# Solving a PDE once you have it in canonical form.

I am working on a problem that asks me to bring the PDE $$u_{xx}+4u_{xy}+u_x=0$$ to canonical form and find the general solution.

I was able to bring the PDE to canonical form, for which I got $$u_{\zeta n}=-\frac{1}{4}u_n$$ where $$\zeta=y$$ and $$n=y-4x$$.

Now, I am not sure how to go about finding the general solution from here.

$$u_{xx}+4u_{xy}+u_x=0 \tag 1$$ Let $$\quad v=u_x$$ $$v_x+4v_y=-v \tag 2$$
$$\frac{dx}{1}=\frac{dy}{4}=\frac{dv}{-v}$$ A first characteristic equation comes from solving $$\quad \frac{dx}{1}=\frac{dy}{4}$$ : $$x-\frac{y}{4}=c_1$$ A second characteristic equation comes from solving $$\quad\frac{dy}{4}=\frac{dv}{-v}$$ : $$v e^{y/4}=c_2$$ The general solution of the PDE $$(2)$$ expressed on the form of implicit equation $$c_2=F(c_1)$$ is : $$ve^{y/4}=F\left(x-\frac{y}{4}\right)$$ $$F$$ is an arbitray function. $$u_x=e^{-y/4}F\left(x-\frac{y}{4}\right)$$ Since $$F$$ is an arbitrary function $$\quad F\left(x-\frac{y}{4}\right)=\frac{\partial}{\partial x}\Phi\left(x-\frac{y}{4}\right)\quad$$ where $$\quad\Phi$$ is an arbitrary function.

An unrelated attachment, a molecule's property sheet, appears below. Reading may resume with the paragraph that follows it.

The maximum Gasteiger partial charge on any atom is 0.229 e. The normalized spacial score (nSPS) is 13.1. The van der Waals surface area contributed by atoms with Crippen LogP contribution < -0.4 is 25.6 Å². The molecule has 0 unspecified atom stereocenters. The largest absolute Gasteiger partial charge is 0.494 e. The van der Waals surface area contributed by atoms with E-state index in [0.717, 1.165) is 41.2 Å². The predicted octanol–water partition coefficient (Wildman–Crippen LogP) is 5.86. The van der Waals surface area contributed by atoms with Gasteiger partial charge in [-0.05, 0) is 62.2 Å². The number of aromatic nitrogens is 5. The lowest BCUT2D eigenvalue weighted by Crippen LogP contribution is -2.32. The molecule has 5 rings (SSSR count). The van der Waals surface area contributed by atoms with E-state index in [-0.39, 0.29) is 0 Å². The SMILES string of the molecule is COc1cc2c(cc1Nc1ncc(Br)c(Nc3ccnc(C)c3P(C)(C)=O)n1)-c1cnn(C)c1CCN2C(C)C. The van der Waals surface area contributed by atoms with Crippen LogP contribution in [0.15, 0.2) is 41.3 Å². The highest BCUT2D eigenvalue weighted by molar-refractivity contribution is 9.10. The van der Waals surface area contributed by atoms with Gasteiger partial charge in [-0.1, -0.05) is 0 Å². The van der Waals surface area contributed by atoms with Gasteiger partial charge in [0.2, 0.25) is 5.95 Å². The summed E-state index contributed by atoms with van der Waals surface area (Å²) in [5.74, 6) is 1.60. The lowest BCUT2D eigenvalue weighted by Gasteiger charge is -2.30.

Integration wrt $$x$$ gives the general solution of PDE $$(1)$$ : $$\boxed{u(x,y)=e^{-y/4}\Phi\left(x-\frac{y}{4}\right)+\Psi(y)}$$ $$\Phi$$ and $$\Psi$$ are both arbitrary functions.
We can treat the equation firstly as a $$1$$st order PDE in $$u_n$$ to get
\begin{align*} \frac{\partial u_n}{\partial\zeta} &= -\frac{u_n}{4} \\ \implies \ln u_n &= -\frac{\zeta}{4} + \ln f(n) \\ \implies u_n &= e^{-\frac{\zeta}{4}}f(n) \\ \implies u &= e^{-\frac{\zeta}{4}}\int f(n)dn + C \end{align*}